BEIRUT — Syrian troops pushed forward with their offensive against rebels Saturday, capturing a suburb near the Damascus international airport as the U.S. warned that the alleged use of chemical weapons by President Bashar Assad's forces and the involvement of the Iranian-backed militant group Hezbollah in the civil war threaten to put a proposed political settlement out of reach.
The U.S. and Russia have been pressing for a peace conference to end Syria's civil war in Geneva, but prospects for that have been dampened after a series of regime battlefield victories and hardened positions by both sides as the death toll from the more than 2-year-old conflict has surged to nearly 93,000.
President Barack Obama's decision this week to send lethal aid to Syrian rebels and the deepening involvement of trained Shiite fighters from Lebanon's Hezbollah group also has raised the stakes, setting up a proxy fight between Iran and the West that threatens to engulf more of the Middle East.
The U.S. reversal after months of saying it would not intervene in the conflict militarily came after Washington said it had conclusive evidence the Syrian regime had used chemical weapons, something Obama had said would be a "red line."
Syria has denied the accusations, saying Obama was lying about the evidence to justify his decision to arm the rebels. Syria's ally Russia also suggested Saturday that the evidence put forth by the United States of the use of chemical weapons doesn't meet stringent criteria for reliability.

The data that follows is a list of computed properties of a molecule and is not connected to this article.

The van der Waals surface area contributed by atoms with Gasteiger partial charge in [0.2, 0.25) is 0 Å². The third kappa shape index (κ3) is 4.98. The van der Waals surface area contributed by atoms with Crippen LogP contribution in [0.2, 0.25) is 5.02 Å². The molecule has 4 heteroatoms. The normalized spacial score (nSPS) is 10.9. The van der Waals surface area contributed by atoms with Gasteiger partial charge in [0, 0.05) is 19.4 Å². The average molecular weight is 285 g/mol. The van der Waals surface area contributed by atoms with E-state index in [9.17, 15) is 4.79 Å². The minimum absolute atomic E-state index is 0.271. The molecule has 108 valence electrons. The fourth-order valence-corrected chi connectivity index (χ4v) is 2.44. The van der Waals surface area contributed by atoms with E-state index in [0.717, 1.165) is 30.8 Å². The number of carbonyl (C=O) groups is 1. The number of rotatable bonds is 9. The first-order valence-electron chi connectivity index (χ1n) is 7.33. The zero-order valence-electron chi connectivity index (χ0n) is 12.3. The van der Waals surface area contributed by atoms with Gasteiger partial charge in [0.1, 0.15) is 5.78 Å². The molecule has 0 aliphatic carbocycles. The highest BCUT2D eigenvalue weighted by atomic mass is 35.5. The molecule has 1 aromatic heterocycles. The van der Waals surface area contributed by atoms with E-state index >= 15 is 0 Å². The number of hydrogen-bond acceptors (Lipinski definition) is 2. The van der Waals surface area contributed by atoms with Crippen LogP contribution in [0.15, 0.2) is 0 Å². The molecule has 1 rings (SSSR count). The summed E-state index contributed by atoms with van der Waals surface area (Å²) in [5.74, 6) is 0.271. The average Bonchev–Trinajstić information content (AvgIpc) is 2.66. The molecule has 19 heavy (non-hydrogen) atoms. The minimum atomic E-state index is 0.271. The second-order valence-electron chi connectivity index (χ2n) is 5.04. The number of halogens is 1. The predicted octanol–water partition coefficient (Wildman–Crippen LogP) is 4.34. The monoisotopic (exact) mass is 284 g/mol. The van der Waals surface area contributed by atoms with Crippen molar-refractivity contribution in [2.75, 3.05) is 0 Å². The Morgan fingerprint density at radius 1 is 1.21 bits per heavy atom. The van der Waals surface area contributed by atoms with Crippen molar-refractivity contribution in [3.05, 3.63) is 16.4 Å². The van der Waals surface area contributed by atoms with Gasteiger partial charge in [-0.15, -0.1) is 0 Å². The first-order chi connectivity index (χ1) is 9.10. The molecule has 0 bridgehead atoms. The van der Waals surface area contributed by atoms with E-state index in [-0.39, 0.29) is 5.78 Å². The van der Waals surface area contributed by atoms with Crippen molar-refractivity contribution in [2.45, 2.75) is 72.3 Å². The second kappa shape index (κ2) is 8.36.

U.S. Secretary of State John Kerry was quoted in a statement as saying the United States continues to work aggressively for a political solution with the goal of a second Geneva meeting. But "the use of chemical weapons and increasing involvement of Hezbollah demonstrates the regime's lack of commitment to negotiations and threatens to put a political settlement out of reach," he said in a telephone conversation Friday with Iraqi Foreign Minister Hoshyar Zebari.
Russia's Foreign Minister Sergey Lavrov said the U.S. evidence does not include guarantees that it meets the requirements of the Organization for the Prohibition of Chemical Weapons. He said the organization specifies that samples taken from blood, urine and clothing can be considered reliable evidence only if supervised by organization experts from the time they are taken up to delivery to a laboratory.
The OPCW is the autonomous body for implementing the international Chemical Weapons Convention that went into effect in 1997. Its website says Syria is one of six countries that have not signed or acceded to the convention.
Lavrov, after meeting with his Italian counterpart Emma Bonino, scoffed at suggestions that Assad's regime would use chemical weapons in light of its apparent growing advantage against the rebels.
"The regime doesn't have its back to the wall. What would be the sense of the regime using chemical weapons, moreover at such a small quantity?" he said.
Syria's conflict started with largely peaceful protests against Assad's regime in March 2011 but eventually turned into a civil war.
Russia has blocked proposed U.N. sanctions against Assad's regime and acknowledged last month that it has contracted to supply advanced S-300 air-defense missiles to Syria. But President Vladimir Putin and other officials say the policies do not constitute overt support for Assad.